Our consistent advice, which we still consider to be the best course of action, is that in order to protect design in the EU, it remains appropriate to continue filing applications at the EUIPO, and that there is no legal necessity for dual filing in the UK.
Designs are protected with registered and unregistered design rights at both national (UK) level and EU level.
The UK is due to leave the EU on 29 March 2019. A Withdrawal Agreement is under negotiation between the UK and the EU, which would provide for a transition period until 31 December 2020. During this period, the existing IP systems would remain in place.
The UK has already enacted legislation (the EU Withdrawal Act 2018) which provides the basis for how EU law will be converted into national law, and provides that all existing ‘rights’ will be recognised. The UK government has also published explanatory notes regarding what will happen if the Withdrawal Agreement is not in place in time. A draft of the Withdrawal Agreement has also been published and this includes proposed provisions for dealing with IP rights.
UK registered designs
While UK registered designs won’t be directly affected by the UK leaving the EU, changes to existing UK legislation seem inevitable at some point, although we don’t expect this to occur immediately on Breixt. For example, we might expect in due course that the safeguard clause for disclosures that “could not reasonably have become known…in the normal course of business to persons carrying on business in the EEA and specialising in the sector concerned” could be amended to refer only to the UK.
Unregistered design rights (UDRs)
A UK UDR automatically exists when an item is made to a particular design, or by the creation of a ‘design document’ by a ‘qualified person’ from either the EU, or a non-EU country that provides reciprocal protection to UK designers. Again, we expect no immediate change on Brexit, but it is possible that in the future the UK might decide to remove EU nationals and residents from the scope of a UK UDR, on the basis that the EU doesn’t provide equivalent protection.
Unregistered Community Designs (UCDs)
A UCD automatically comes into existence when a design is first made available to the public within the EU, giving its owner the right to prevent any unauthorised copying of that design across the EU. Under the current proposals, new UCDs would no longer cover the UK post-Brexit. The UK government have said that they will introduce an analogous right (to be called the “supplementary Unregistered Design Right”) at Brexit.
The Draft Withdrawal Agreement proposes that existing UCDs will be recognised in the UK post-Brexit, and the UK government have said this will also be the case if no Agreement is in place.
Registered Community Designs (RCDs)
The RCD is an EU unitary right, so it’s expected that new and existing RCDs won’t apply to the UK post-Brexit. Owners of RCDs granted before the Brexit date of 29 March 2019, or the end of the transition period on 31 December 2020, will become the owner of a comparable registered and enforceable design registrations in the UK without the need for re-examination.
Whether a Withdrawal Agreement is in place or not, applications for RCDs which have not been registered are expected to need to be refiled in the UK within a 9 month period. Such new applications would retain the filing date and priority dates of the original application. However, given the short pendency of RCD applications, we think it should be possible to avoid the need for reregistration.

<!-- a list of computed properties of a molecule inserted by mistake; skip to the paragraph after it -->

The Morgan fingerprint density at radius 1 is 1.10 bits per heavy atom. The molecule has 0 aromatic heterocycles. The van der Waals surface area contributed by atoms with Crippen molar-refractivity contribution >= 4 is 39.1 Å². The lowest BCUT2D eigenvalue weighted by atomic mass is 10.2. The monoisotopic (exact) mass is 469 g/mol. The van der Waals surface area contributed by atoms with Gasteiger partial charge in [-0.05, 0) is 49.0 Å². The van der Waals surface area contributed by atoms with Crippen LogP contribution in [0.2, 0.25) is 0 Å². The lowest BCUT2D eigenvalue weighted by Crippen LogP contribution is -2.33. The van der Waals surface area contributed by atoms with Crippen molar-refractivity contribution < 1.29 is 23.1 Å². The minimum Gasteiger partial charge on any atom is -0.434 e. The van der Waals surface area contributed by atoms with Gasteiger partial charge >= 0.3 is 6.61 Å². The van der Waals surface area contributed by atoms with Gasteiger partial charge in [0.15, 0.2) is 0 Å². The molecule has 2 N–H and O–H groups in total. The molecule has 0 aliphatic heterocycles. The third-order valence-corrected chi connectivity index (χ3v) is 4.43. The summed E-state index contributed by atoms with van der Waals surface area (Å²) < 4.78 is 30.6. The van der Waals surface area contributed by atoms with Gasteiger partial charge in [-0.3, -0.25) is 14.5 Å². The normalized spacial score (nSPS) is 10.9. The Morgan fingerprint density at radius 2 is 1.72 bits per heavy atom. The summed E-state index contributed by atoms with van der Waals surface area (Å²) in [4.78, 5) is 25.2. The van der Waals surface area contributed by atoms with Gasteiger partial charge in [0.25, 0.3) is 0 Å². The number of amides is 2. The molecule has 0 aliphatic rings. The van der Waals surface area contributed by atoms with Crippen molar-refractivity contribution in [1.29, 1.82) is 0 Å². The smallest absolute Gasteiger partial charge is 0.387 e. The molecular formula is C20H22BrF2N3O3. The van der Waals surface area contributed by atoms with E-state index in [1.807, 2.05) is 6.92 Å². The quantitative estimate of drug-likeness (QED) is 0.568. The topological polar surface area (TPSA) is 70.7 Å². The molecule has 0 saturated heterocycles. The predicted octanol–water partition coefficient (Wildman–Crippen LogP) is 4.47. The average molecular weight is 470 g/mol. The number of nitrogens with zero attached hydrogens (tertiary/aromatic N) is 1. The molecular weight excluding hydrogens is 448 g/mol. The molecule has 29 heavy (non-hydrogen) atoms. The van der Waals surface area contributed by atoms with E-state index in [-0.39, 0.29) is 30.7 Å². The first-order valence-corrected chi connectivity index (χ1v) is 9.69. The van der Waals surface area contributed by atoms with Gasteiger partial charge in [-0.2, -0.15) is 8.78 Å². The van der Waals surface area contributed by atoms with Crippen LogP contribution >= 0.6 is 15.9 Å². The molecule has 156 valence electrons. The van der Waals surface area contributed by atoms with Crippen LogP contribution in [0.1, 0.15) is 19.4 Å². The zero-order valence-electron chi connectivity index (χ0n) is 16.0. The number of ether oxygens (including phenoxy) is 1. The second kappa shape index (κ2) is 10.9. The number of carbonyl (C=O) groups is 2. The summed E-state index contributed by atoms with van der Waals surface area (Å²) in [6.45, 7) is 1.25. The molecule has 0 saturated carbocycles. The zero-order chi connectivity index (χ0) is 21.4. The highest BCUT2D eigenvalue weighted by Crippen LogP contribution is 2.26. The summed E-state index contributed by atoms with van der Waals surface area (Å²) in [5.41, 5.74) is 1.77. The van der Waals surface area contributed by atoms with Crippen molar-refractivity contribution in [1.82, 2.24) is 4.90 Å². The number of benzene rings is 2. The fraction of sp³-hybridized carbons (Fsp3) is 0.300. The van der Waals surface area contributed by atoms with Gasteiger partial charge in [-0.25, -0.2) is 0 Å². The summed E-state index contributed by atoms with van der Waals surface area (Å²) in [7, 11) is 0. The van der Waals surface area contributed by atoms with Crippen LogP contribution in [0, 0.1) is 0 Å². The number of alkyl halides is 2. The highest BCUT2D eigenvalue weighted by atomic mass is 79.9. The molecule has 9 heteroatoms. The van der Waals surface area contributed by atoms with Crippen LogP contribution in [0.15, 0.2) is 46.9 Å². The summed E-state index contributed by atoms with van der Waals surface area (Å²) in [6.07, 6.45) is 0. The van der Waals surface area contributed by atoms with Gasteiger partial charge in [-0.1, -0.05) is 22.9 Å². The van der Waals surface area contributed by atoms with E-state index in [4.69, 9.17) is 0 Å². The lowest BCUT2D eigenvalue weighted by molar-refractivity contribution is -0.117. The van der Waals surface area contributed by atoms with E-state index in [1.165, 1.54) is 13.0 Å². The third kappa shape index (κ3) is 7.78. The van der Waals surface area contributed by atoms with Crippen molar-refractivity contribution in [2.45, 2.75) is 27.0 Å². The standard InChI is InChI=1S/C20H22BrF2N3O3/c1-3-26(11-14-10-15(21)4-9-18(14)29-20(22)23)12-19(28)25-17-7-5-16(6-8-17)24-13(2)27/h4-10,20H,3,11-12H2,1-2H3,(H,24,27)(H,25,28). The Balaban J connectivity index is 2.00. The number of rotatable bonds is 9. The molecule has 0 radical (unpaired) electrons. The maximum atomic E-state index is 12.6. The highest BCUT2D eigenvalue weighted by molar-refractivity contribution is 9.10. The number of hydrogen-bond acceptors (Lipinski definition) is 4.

We are still waiting to hear how on-going proceedings, such as invalidation and revocation actions will be treated under the two possible scenarios. We will update you once there is further information about this.
Since the scope of a post-Brexit RCD wouldn’t include the UK, enforcement brought in an EU court would not be effective in the UK. So separate actions would be needed if there’s an infringement in the EU and the UK.
UK-based companies accused of infringement in the EU would no longer be sued in their home jurisdiction, but in the court of an EU state. And decisions by the Court of Justice of the EU would almost certainly no longer apply to the UK.
Exhaustion of rights
EU law currently applies the principle of exhaustion to the first sale in the EEA that takes place with the RCD owner’s consent. Given that the UK plans to leave both the EU and the EEA, first sale in the UK would not exhaust the RCD, which would allow the RCD owner to block parallel imports from the UK into the EEA. Whether re-sale in the UK of goods first sold elsewhere would be affected will depend on the exhaustion regime adopted by the UK post-Brexit. Under a no-deal scenario, the exhaustion regime would remain as it is, i.e. EEA & UK.
The Hague Agreement
The UK’s joining of the Hague system for industrial designs came into effect in June 2018, meaning businesses are able to choose design protection in the UK for international applications. It also allows UK businesses to continue to access the Hague agreement, and could provide a route to dual UK/EU protection. Existing EU registrations through the Hague system will likely be treated in the same way as RCDs, although this is the subject of discussions with the World Intellectual Property Office (WIPO) and the Hague Registry, as well as with the EU.